It's worth noting that the Patriots led the NFL scoring in 2007 (589 points) and 2010 (518), and top the NFL again here in 2012, with 262 points through eight games. New England also scored 513 points in 2011.

So the Patriots have a very good chance to tie the "Greatest Show in Turf" Rams with 500+ plus points scored in three straight seasons. They would also become the first NFL franchise to score 500 points in four different seasons.

Clearly Brady, with his quick release and command of defenses, helps any offensive line look more dominant. But keep in mind the Patriots were still a Top 10 OL in 2008, the year that untested Matt Cassel ran the offense.

The 2012 offensive line is the best of the bunch, at least according to the Offensive Hog Index. It's the only New England unit during this period of dynastic dominance to place in the top 10 in all three phases of the indicator: running the football, protecting the passer and converting third downs.

Most impressive is the way Scarnecchia's unit keeps humming along no matter who he puts in there.

The name of the Cold, Hard Football Facts Offensive Hog Index, for example, was inspired by the great Washington Redskins Hogs of the early 1980s.

That famous unit consistently fielded the same personnel. Football fans of a certain age can easily rattle off all five Hogs today: massive left tackle Joe Jacoby, Hall of Fame guard Russ Grimm, center Jeff Bostic, Outland Trophy-winning blue chipper Mark May and longtime Redskins veteran right tackle George Starke.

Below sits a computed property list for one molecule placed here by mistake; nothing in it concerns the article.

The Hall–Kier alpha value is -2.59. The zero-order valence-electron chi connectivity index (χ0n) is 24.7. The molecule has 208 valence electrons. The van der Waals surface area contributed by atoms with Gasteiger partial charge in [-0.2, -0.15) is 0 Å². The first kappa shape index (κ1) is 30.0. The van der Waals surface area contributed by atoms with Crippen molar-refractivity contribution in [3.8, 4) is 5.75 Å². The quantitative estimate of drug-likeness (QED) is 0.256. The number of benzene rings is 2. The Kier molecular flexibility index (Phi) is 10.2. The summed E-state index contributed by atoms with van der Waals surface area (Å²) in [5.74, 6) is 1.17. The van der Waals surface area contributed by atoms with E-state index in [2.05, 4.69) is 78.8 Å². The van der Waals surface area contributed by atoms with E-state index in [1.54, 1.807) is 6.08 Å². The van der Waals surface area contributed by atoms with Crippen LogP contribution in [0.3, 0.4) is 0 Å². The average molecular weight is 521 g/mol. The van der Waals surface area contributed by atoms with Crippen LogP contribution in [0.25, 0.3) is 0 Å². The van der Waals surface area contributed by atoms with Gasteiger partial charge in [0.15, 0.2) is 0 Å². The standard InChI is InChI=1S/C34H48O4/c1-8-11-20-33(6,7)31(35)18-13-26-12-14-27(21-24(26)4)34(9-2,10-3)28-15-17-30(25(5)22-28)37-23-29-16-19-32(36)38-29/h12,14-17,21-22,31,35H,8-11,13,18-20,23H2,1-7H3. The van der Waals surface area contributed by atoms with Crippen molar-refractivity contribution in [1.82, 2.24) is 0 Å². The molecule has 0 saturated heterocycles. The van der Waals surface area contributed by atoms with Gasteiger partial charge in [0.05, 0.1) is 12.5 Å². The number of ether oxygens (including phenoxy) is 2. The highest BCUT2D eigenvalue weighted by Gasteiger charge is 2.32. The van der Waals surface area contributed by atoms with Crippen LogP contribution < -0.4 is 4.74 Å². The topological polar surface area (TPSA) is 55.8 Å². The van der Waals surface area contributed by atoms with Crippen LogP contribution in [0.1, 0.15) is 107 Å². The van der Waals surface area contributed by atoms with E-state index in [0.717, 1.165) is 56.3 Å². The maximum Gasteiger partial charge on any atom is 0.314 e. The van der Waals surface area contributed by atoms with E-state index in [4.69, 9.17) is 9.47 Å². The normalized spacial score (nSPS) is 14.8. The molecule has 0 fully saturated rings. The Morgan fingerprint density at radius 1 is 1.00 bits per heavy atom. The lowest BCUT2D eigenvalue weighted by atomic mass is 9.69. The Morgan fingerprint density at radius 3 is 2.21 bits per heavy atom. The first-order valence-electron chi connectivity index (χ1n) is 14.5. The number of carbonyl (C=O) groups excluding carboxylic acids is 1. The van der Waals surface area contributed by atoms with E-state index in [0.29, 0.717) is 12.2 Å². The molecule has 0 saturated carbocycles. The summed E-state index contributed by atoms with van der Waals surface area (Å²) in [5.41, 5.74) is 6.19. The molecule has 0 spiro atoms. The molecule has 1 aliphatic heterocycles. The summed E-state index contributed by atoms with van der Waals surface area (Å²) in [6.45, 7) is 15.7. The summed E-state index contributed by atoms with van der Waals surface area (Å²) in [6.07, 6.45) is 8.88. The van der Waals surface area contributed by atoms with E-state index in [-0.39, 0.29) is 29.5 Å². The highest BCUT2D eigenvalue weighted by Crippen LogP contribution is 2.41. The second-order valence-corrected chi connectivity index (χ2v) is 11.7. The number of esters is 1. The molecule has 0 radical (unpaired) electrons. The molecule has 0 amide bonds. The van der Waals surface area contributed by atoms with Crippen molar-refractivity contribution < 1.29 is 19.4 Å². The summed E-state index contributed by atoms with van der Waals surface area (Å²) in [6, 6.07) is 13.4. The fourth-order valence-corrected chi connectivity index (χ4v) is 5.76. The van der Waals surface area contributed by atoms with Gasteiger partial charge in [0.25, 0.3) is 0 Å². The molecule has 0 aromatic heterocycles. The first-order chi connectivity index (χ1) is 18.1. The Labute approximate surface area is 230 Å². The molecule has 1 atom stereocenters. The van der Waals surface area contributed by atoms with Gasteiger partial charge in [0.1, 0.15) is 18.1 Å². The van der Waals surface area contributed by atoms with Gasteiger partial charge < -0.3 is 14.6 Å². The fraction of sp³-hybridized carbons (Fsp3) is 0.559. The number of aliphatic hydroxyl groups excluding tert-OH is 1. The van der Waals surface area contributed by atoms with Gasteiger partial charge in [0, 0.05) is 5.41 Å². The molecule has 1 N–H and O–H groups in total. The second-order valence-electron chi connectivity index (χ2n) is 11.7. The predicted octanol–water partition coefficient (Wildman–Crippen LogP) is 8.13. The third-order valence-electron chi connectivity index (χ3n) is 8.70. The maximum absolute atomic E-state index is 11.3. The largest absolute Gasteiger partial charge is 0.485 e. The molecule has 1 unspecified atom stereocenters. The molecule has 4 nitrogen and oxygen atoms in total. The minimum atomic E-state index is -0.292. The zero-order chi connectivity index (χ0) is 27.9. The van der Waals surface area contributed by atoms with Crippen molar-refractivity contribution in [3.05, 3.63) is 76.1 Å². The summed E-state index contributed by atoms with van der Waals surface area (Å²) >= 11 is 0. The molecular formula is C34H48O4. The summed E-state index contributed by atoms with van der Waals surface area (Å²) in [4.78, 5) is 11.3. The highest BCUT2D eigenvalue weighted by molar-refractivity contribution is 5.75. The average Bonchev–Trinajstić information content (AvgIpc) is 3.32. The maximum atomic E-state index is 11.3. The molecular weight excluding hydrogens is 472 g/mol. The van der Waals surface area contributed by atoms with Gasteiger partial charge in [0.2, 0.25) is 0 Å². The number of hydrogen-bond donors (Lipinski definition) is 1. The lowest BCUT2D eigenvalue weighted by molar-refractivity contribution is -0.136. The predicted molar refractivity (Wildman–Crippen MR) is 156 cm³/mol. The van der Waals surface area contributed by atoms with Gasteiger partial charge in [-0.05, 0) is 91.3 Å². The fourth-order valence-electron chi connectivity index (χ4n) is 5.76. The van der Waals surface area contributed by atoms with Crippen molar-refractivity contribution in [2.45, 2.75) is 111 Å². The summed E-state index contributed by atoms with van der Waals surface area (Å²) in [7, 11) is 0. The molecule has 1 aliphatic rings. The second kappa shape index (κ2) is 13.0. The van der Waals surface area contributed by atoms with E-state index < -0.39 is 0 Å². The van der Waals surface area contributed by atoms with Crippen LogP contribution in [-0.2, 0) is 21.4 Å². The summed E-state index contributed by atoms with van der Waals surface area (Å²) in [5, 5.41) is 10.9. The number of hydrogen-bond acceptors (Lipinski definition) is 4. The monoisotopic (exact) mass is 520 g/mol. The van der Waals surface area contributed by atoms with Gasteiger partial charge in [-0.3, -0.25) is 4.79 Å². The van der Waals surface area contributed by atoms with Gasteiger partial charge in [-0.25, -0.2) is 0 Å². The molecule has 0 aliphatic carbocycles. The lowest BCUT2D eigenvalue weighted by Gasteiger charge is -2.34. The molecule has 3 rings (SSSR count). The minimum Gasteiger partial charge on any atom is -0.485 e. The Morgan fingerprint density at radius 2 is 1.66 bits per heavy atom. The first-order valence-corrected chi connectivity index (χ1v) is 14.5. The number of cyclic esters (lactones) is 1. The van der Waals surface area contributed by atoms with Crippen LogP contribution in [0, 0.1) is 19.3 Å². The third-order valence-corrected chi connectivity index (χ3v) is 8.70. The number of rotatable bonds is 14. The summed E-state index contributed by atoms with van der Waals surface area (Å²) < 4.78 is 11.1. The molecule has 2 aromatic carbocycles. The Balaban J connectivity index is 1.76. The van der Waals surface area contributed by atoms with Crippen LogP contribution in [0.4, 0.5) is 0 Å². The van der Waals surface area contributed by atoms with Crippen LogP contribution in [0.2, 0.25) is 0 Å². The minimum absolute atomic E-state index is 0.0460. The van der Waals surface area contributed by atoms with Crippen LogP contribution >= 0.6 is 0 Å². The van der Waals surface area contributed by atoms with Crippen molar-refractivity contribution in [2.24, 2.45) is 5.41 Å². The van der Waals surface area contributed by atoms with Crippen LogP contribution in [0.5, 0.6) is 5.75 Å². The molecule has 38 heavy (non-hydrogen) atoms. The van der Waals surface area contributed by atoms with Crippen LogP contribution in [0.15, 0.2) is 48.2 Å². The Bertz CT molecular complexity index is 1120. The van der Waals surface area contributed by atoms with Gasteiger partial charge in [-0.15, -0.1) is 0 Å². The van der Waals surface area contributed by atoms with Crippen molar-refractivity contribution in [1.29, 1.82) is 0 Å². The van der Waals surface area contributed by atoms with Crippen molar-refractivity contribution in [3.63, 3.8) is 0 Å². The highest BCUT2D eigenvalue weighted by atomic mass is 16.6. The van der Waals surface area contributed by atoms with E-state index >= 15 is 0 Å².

The Patriots seem to roll out a new front five year to year and even week to week. Only two of the starting five that beat up the Rams on Sunday started for the Patriots in the Super Bowl against the Giants in February (Connolly, Vollmer).

New England was hammered with losses on the offensive line since that day.

Longtime left tackle Matt Light retired in the offseason. Brian Waters started at right guard in the Super Bowl but surprised the Patriots when he decided not to show up for camp this year. Dan Koppen, a longtime stalwart at center who battled injury last year, signed with the Broncos and is now snapping the ball to Peyton Manning. Mankins started at left guard in the Super Bowl, but has missed three games this year.

For Scarnechhia, replacing those players was no more complex than fixing a hole.

Among Sunday's starters, only left tackle Solder is a blue-chipper. He was the No. 17 overall pick in the 2011 draft. Vollmer was considered a reach when he was grabbed by the Patriots with the No. 58 overall pick in the 2009 draft out of Houston, by way of famed high school football power Quirinus Gymnasium of Kaarst, Germany.

Donald Thomas was drafted by the Dolphins in the sixth round out of UConn in 2008. He had started one game in his previous two seasons before this year with the Patriots. Wendell was an undrafted free agent out of Fresno State in 2008 and has started all eight games this year. And Connolly, who played for Southeast Missouri State, was an undrafted free agent who signed with the Jaguars in 2005. He did not start an NFL game until the Patriots gave him a shot in 2009.

The names and faces change and largely ever impress on their own. But one thing remains the same year after year: the Patriots' offensive line will come together as the most dominant unit in football.